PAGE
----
SunOpta Inc. (NASDAQ:STKL) announced that it has signed a 50-50 joint venture agreement with GreenField Ethanol Inc., formerly known as Commercial Alcohols Inc., Canada's leading producer of fuel ethanol, to develop and implement commercial scale processes for the production of cellulosic ethanol from wood chips, including the planned establishment of one or more commercial scale plants that will utilize the SunOpta BioProcess Group's patented and proprietary process solutions for the production of cellulosic ethanol.
The first plant is planned to produce 40 million liters (approximately 10 million gallons) of cellulosic ethanol per year, which they claim would be the first commercial scale cellulosic ethanol plant in the world using wood chips as feedstock. Greenfield Ethanol and SunOpta are actively involved in selecting a site for the first plant in Ontario or Quebec. Subsequent plants will be in the range of 200 to 400 million liters (approximately 50 to 100 million gallons) per year capacity.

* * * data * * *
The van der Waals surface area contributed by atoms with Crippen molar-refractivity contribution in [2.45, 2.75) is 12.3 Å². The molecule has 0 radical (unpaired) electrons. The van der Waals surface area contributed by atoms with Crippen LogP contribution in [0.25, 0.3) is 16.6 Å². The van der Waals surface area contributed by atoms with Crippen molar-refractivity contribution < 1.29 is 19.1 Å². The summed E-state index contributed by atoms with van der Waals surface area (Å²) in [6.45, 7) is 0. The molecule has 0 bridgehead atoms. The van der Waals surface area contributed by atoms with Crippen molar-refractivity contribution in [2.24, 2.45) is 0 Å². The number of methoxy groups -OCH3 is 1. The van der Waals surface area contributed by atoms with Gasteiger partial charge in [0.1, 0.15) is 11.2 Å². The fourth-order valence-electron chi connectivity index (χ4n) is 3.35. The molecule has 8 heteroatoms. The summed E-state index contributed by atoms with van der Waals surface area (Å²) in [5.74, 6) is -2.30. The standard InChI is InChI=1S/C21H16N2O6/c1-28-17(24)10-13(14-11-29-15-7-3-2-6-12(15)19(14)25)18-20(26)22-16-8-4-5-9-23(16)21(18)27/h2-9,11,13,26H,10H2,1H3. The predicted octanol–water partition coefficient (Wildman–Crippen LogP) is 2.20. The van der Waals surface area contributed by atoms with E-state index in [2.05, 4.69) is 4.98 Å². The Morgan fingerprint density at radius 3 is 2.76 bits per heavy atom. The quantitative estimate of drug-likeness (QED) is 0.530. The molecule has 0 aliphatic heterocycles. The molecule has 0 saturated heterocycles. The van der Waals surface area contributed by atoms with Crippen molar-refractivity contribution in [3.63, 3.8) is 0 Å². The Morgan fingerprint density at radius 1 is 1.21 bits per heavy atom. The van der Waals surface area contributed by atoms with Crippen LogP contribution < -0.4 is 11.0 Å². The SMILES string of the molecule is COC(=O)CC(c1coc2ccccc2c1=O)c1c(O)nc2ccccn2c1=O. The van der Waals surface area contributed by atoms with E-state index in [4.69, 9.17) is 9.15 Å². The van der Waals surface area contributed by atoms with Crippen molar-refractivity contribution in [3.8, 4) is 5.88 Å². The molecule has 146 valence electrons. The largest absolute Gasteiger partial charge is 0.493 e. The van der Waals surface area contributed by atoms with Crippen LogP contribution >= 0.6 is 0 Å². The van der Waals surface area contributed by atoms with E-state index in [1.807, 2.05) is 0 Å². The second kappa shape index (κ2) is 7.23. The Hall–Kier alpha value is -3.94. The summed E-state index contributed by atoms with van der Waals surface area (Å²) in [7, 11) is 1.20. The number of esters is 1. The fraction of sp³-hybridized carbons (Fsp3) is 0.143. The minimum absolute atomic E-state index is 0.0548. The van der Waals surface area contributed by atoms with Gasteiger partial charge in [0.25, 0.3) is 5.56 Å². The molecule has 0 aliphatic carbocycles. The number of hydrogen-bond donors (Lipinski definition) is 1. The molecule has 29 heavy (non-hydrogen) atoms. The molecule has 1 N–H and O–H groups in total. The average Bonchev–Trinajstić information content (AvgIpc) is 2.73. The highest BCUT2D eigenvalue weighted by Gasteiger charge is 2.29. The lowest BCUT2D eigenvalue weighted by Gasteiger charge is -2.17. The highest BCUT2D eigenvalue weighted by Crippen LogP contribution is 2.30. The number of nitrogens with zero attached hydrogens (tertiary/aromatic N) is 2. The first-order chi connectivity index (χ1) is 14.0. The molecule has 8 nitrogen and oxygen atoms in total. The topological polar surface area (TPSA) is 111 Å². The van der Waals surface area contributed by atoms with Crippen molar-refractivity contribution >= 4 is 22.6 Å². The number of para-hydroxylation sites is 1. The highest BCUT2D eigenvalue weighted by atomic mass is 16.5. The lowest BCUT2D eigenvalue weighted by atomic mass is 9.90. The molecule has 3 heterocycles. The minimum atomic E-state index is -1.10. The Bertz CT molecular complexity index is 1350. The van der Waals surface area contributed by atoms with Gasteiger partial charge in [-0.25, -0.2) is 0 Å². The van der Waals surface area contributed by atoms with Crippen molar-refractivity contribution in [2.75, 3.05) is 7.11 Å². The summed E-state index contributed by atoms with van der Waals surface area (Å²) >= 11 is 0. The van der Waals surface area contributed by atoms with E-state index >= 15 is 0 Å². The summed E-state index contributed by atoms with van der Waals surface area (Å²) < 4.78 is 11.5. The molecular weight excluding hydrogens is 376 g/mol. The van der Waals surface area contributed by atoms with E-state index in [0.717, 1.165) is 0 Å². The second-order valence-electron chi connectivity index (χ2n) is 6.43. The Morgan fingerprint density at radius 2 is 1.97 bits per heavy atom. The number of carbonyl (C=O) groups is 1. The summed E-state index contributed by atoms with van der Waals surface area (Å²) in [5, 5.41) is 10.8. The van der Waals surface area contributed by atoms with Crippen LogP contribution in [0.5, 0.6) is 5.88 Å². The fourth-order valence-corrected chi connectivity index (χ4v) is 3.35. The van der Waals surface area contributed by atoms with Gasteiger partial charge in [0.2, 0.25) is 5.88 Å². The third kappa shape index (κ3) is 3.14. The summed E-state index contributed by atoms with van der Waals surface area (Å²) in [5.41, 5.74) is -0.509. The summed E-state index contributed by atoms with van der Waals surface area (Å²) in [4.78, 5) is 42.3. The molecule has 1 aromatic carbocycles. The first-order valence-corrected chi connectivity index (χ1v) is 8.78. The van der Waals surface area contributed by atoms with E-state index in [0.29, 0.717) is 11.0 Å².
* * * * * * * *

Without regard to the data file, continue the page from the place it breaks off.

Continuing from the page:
Steve Bromley, President and COO of SunOpta commented, "As previously announced, the SunOpta BioProcess Group is raising $30 million to fund exciting growth projects utilizing the Group's proprietary technology in the production of cellulosic ethanol. This joint venture is an exciting first step in the use of these funds and we are most pleased to partner with GreenField, combining their world class expertise developing ethanol plants with our world class expertise in biomass pretreatment and cellulosic ethanol technologies."
This sounds like a good team that has plenty of experience, but I didn't think they have that much experience with wood chips. But their website claims that they have experience in pretreatment of wheat straw, corn stover, grasses, oat hulls and wood chips. They do have a high pressure ammonia process for the pretreatment of cellulose which might be applicable. They also have a process for recovering xylitol which can be a valuable byproduct from producing ethanol. They are considered the world leading experts in pretreatment, so why should I doubt them.